API RP 1604-2010 pdf download.Closure of Underground Petroleum Storage Tanks.
1.1 Introduction Underground petroleum storage systems that are no longer needed or suitable for product storage, or are not in compli- ance with applicable regulations and are not brought into compliance by upgrading or replacing, must be properly closed in place or removed to avoid future safety or environ- mental hazards. Because of the nature of the flammable or combustible liquids that are stored in these tanks, hazardous conditions may arise in the work area during disposal in place or removal and subsequent handling of tanks. For this reason, all personnel involved in the procedures outlined in this rec- ommended practice should be familiar with the potential haz- ards, and be knowledgeable in the appropriate health and safety measures needed to ensure a safe working environment. 1.2 Scope and Purpose 1.2.1 This publication recommends procedures for the closure in place, removal, storage, and off- site disposal of underground storage tank systems that have contained flammable or combustible fluids. In general, it outines re- quirements, procedures, and operating conditions to be fol- lowed by contractors, engineers, and other individuals who may be involved in these practices. While this recommended practice specifically addresses underground petroleum stor- age tank systems at service station facilities, the principles outlined may be applied to similar systems used at other petroleum storage facilities. All such work must be accom- plished in accordance with federal, state, and local require- ments as well as accepted safety standards. Before initiating work, the appropriate government agen- cies should be notified and consulted concerning applicable regulatory and permit requirements.
220.127.116.11 Benzene High occupational exposures to benzene have been associated with various human blood disorders, including an increased risk of leukemia. Very high levels have also been known to affect the central nervous system.. Benzene administered by mouth has induced cancer in laboratory animals in long- term tests. Benzene is rapidly absorbed through the skin. The Occupational Safety and Health Administration (OSHA) imposes limits on occupational exposure and requirements concerning the communication of hazards to workers. See 29 Code of Federal Regulations Parts 1919.1000 (Table A-2), 1910.1028, and 1910.1200. 18.104.22.168 Tetraethyl Lead This organic form of lead can cause diseases of the central and peripheral nervous system, the kidney and the blood. Skin absorption of this compound is a major route of entry into the body. The ACGIH time weighted average is 0.1 mil- ligrams per cubic meter for general room air. The TLV in OSHA’s Occupational Safety and Health Standards (29 Code of Federal Regulations Part 1910.1000, Table Z-1) is 0.075 milligrams per cubic meter. 1.3.2 FLAMMABILITY AND COMBUSTIBILITY CONSIDERATIONS 22.214.171.124 Flammable or combustible vapors are likely to be present in the work area. The concentration of vapors in the tank, the excavation, or the work area may reach the flamma- ble or explosive range before venting is complete and a safe atmosphere is reached. Therefore, the following precautions must be taken: a. Eliminate all potential sources of ignition from the area (for example, smoking materials, and nonexplosion-proof electrical and internal combustion equipment). b. Prevent the discharge of static electricity during venting of flammable vapors.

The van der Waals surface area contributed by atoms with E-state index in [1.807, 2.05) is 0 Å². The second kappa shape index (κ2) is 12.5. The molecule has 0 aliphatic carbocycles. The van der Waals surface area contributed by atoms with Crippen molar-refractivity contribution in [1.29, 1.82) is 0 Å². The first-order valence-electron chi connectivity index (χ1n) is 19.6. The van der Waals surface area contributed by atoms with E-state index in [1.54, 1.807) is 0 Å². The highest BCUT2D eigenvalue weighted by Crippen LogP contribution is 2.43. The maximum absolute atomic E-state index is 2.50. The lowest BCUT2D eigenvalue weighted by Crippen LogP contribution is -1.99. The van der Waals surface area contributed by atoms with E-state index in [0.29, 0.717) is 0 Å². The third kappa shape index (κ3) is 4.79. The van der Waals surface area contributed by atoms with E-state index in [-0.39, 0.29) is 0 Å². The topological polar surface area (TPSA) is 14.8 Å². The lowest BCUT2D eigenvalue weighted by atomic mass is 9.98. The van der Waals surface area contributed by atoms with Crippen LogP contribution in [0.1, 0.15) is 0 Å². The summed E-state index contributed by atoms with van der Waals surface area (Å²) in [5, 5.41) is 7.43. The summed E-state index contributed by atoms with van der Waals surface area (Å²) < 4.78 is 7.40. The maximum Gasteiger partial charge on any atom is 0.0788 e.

4.3 Purging and Inerting 4.3.1 Purging is the removal of flammable vapors from a tank to deprive a potential fire of any source of fuel. Inerting is the displacement of oxygen from a tank (and the incidental removal of some vapors) to deprive a potential fire of a source of oxygen. A tank may be inerted by one of the methods described in 4.3.3 or 4.3.4. A tank may be purged by one of the methods described in 4.3.5, 4.3.6, or 4.3.7. A tank may continue to be a source of flammable vapors even after following one of these procedures. Therefore, caution must always be exercised when handling or working around tanks that have stored flammable or combustible liquids. Immediately before initiating work in the tank area or on the tank, a combustible gas indicator should be used to assess vapor concentrations in the tank and work area. 4.3.2 Both purging and inerting cause the displacement of vapors from the tank. All vapors should be vented from the tank at a minimum height of 12 feet above grade and 3 feet above any adjacent roof lines. The work area should be free from sources of ignition (see 1.3.2). Appropriate local, state, or federal agencies should be consulted concerning regulatory requirements for air discharges. 4.3.3 A tank may be inerted with an inert gas such as carbon dioxide (CO2) or nitrogen (N2). This method should not be used if the tank is to be entered for any reason, since the tank atmosphere will be oxygen deficient. The inert gas should be introduced through a single tank opening at a point near the bottom of the tank at the end of the tank opposite the vent. When inert gases are used, they should be introduced under low pressure to avoid the generation of static electric- ity. When using CO2 or N2, pressures in the tank should not exceed 5 pounds per square inch gauge.